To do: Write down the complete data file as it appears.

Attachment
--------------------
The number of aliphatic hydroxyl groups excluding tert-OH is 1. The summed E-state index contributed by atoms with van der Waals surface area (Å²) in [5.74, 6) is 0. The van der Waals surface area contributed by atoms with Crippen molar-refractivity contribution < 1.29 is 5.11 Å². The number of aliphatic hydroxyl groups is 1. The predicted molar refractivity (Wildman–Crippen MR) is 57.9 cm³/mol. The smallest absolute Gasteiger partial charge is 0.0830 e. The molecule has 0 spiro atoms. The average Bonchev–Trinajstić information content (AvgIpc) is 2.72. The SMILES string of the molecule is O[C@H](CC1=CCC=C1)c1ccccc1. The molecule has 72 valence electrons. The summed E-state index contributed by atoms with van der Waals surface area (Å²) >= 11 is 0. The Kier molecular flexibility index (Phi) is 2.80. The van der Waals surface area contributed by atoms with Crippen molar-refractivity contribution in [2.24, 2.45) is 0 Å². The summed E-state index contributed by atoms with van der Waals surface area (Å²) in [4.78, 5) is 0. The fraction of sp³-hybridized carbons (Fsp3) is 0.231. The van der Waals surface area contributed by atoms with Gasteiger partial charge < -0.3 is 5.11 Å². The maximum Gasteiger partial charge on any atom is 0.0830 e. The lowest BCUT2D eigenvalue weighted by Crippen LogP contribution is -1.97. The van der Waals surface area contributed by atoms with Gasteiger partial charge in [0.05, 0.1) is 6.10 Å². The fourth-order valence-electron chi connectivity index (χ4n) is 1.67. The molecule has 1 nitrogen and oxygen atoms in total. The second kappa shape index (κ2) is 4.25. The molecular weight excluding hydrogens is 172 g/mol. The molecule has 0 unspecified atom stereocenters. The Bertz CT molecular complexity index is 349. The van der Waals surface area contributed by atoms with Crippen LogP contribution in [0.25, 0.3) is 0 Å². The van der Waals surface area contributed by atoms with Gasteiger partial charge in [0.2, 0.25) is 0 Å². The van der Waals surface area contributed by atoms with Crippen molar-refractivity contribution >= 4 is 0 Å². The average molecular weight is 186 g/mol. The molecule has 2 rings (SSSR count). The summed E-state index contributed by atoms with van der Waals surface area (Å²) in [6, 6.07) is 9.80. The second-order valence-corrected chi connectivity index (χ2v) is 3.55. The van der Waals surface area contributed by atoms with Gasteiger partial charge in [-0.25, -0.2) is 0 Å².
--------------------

The number of aliphatic hydroxyl groups excluding tert-OH is 1. The summed E-state index contributed by atoms with van der Waals surface area (Å²) in [5.74, 6) is 0. The van der Waals surface area contributed by atoms with Crippen molar-refractivity contribution < 1.29 is 5.11 Å². The number of aliphatic hydroxyl groups is 1. The predicted molar refractivity (Wildman–Crippen MR) is 57.9 cm³/mol. The smallest absolute Gasteiger partial charge is 0.0830 e. The molecule has 0 spiro atoms. The average Bonchev–Trinajstić information content (AvgIpc) is 2.72. The SMILES string of the molecule is O[C@H](CC1=CCC=C1)c1ccccc1. The molecule has 72 valence electrons. The summed E-state index contributed by atoms with van der Waals surface area (Å²) >= 11 is 0. The Kier molecular flexibility index (Phi) is 2.80. The van der Waals surface area contributed by atoms with Crippen molar-refractivity contribution in [2.24, 2.45) is 0 Å². The summed E-state index contributed by atoms with van der Waals surface area (Å²) in [4.78, 5) is 0. The fraction of sp³-hybridized carbons (Fsp3) is 0.231. The van der Waals surface area contributed by atoms with Gasteiger partial charge < -0.3 is 5.11 Å². The maximum Gasteiger partial charge on any atom is 0.0830 e. The lowest BCUT2D eigenvalue weighted by Crippen LogP contribution is -1.97. The van der Waals surface area contributed by atoms with Gasteiger partial charge in [0.05, 0.1) is 6.10 Å². The fourth-order valence-electron chi connectivity index (χ4n) is 1.67. The molecule has 1 nitrogen and oxygen atoms in total. The second kappa shape index (κ2) is 4.25. The molecular weight excluding hydrogens is 172 g/mol. The molecule has 0 unspecified atom stereocenters. The Bertz CT molecular complexity index is 349. The van der Waals surface area contributed by atoms with Crippen LogP contribution in [0.25, 0.3) is 0 Å². The van der Waals surface area contributed by atoms with Gasteiger partial charge in [0.2, 0.25) is 0 Å². The van der Waals surface area contributed by atoms with Crippen molar-refractivity contribution >= 4 is 0 Å². The average molecular weight is 186 g/mol. The molecule has 2 rings (SSSR count). The summed E-state index contributed by atoms with van der Waals surface area (Å²) in [6, 6.07) is 9.80. The second-order valence-corrected chi connectivity index (χ2v) is 3.55. The van der Waals surface area contributed by atoms with Gasteiger partial charge in [-0.25, -0.2) is 0 Å².